Some of the acting in Life as a House is so good that you wish it wasn't boxed in by the tired conventions of the terminal-illness weepie. Kevin Kline is very fine indeed as George, an architect whose life has hit the wall: he's estranged from his family, recently fired from his job and (the clincher) has just been told he has four months to live. Determined not to waste what's left to him, he makes plans to build his dream house on a beautiful California clifftop, a means to help him "rebuild" his relationship with his 16-year-old son, Sam (Hayden Christensen).
Yes, I'm afraid the symbolism is as clunking as that, and the revelation that George's father was a bully feels insufficient to persuade his son to drop the teenage-rebel accoutrements – pierced chin, Gothic mascara and (aaagh!) Marilyn Manson posters on his wall – and get with the programme. George even flushes the kid's dope stash down the toilet, which is morally prissy as well as dramatically unimaginative: more truthful, surely, to see the baby-boomer dad roll back the years and share a joint with his son. (Doesn't he know about the emollient properties of cannabis?)
And yet Kline and Christensen dig deep into their roles and actually go some way to convincing you that this is a father and son at war. Jena Malone, as the pert next-door neighbour Sam is secretly in love with, gives a lovely unselfconscious performance, while Kristin Scott Thomas (above, with Kline) also brings a surprising warmth to the role of George's ex-wife, resisting his initial gesture of tenderness by reflexively biting his finger. I liked that moment, and one or two others where director Irwin Winkler and screenwriter Mark Andrus go easy on the corn syrup and let Kline off the leash. But as his house gets built (you may be unpleasantly reminded of the barn-building scene in Witness) and his cancer gets worse, Life as a House begins to subside in the California mush – tears, hugs, and confessions along the lines of "I didn't want you to like me. I wanted you to love me". Mark Isham's gloopy score hammers home the noble heartache of it all. The acting, however, lends a tone that the film doesn't merit. I was moved, and I resented it.
Mullet, the writer-director David Caesar's modest but hugely likeable drama, refers not to the tragic hairstyle but to Eddie "Mullet" Maloney (Ben Mendelsohn), one-time football star and rough diamond who returns home to the small Australian fishing town he suddenly abandoned three years ago. Things have changed: his childhood sweetheart Tully (Susie Porter) has got married to – of all people – his stolid policeman brother (Andrew S Gilbert), and it's difficult to say which of the three feels more conflicted about it.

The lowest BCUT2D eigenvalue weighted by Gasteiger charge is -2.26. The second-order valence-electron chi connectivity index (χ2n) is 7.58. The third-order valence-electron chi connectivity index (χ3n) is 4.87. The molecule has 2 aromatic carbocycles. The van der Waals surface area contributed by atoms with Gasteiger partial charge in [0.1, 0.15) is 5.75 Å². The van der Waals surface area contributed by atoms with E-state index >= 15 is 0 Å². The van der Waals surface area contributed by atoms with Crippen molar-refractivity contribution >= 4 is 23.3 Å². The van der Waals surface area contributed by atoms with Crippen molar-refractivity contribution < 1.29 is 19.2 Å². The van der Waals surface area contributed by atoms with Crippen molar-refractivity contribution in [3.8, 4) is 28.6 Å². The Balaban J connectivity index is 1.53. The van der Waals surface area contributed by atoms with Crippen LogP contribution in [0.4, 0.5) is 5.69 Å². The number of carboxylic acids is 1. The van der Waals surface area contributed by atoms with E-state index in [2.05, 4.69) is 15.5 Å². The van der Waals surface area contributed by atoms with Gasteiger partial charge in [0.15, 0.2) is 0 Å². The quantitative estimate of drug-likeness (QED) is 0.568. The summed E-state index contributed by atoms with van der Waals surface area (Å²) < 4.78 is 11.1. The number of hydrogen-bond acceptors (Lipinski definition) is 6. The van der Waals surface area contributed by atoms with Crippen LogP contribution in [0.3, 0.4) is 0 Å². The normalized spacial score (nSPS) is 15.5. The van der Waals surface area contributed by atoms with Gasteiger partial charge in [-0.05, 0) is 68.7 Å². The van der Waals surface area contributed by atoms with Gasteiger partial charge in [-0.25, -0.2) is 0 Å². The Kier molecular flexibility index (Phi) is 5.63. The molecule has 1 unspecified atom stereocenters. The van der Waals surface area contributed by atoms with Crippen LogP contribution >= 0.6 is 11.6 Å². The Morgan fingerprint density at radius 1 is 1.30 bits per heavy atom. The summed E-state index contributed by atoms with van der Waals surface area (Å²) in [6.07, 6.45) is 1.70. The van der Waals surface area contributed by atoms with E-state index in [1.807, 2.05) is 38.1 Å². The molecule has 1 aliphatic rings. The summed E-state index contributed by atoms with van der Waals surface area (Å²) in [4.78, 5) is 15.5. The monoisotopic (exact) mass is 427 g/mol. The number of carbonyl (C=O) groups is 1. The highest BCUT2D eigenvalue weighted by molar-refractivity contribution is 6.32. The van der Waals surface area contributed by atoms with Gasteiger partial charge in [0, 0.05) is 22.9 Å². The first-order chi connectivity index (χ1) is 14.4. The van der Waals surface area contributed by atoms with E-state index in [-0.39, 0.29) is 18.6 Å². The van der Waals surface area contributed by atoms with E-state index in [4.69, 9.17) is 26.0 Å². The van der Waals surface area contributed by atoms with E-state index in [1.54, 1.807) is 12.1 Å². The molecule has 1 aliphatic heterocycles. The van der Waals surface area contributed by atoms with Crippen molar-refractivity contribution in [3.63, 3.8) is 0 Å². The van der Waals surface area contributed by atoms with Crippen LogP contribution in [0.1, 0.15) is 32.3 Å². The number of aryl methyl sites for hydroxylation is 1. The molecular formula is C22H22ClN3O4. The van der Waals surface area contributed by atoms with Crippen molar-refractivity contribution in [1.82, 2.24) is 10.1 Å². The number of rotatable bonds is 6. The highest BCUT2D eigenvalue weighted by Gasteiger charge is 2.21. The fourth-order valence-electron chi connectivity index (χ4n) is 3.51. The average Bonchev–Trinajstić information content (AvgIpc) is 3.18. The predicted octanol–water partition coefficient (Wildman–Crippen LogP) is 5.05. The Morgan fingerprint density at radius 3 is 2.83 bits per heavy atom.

But other things remain the same: the local bar-owner Kay (Belinda McClory) still has a soft spot for Eddie, his parents haven't stopped squabbling, and he's still at a loss as to where his life should be going.
With no great fuss Caesar takes us right to the heart of this coastal backwater, where everybody seems to know one another and the grapevine is constantly abuzz. Eddie could be a homecoming hero if he wished, but his natural perversity tends to rub his friends up the wrong way; as one of them remarks, people love him, but they don't particularly like him. Gangly and straggly haired, Ben Mendelsohn is an antipodean answer to Gary Oldman, and inhabits this contrary loner with an entirely credible mixture of sweetness and aggression. One minute he's charming company, the next he's reminding his sister's dark-skinned boyfriend that the town will always regard him as an "Abo". Caesar finds something truthful in the sounds, and the silences, that make up a family life, and gets wonderfully relaxed performances from the cast, especially Tony Barry and Kris McQuade as Eddie's parents. Mullet opens the eighth Australian Film Festival in London, and deserves a look.
The last time I saw Koji Yakusho as an unhappy Japanese salaryman who learns to live a little was in the ace 1996 ballroom comedy Shall We Dance? He reprises the role in Warm Water Under a Red Bridge, though Imamura Shohei's film is a less seductive compound of spiritual rebirth and erotic whimsy. Piqued by a rumour of hidden treasure, Yosuke (Yakusho) visits a remote village on the Noto Peninsula and instead finds a young woman, Saeko (Misa Shimizu) who's hiding a mysterious treasure of her own. That it involves the female orgasm and flooding water might arouse the curious, though the draggy pace and heavy-handed symbolism make it harder work than it sounds. And it makes sex look downright inconvenient.
The haunted-house movie Thirteen Ghosts is such a cut-price, jerry-built thing that the title sounds almost like a desperate offer – Thirteen Ghosts: Scarier Than Twelve! Based on a 1960 original by William Castle, this locks a father (Tony Shalhoub) and his two kids in a fiendish mansion designed by his nutso uncle (F Murray Abraham) and thronged with ghosts in the basement. Most of the budget has gone into the spiffy-looking interior where the walls are made of glass, emblazoned with Latin incantations to keep the ghouls out. They've managed to keep a lot else out, too, including anything resembling a fresh line or an honest thrill.Reuse content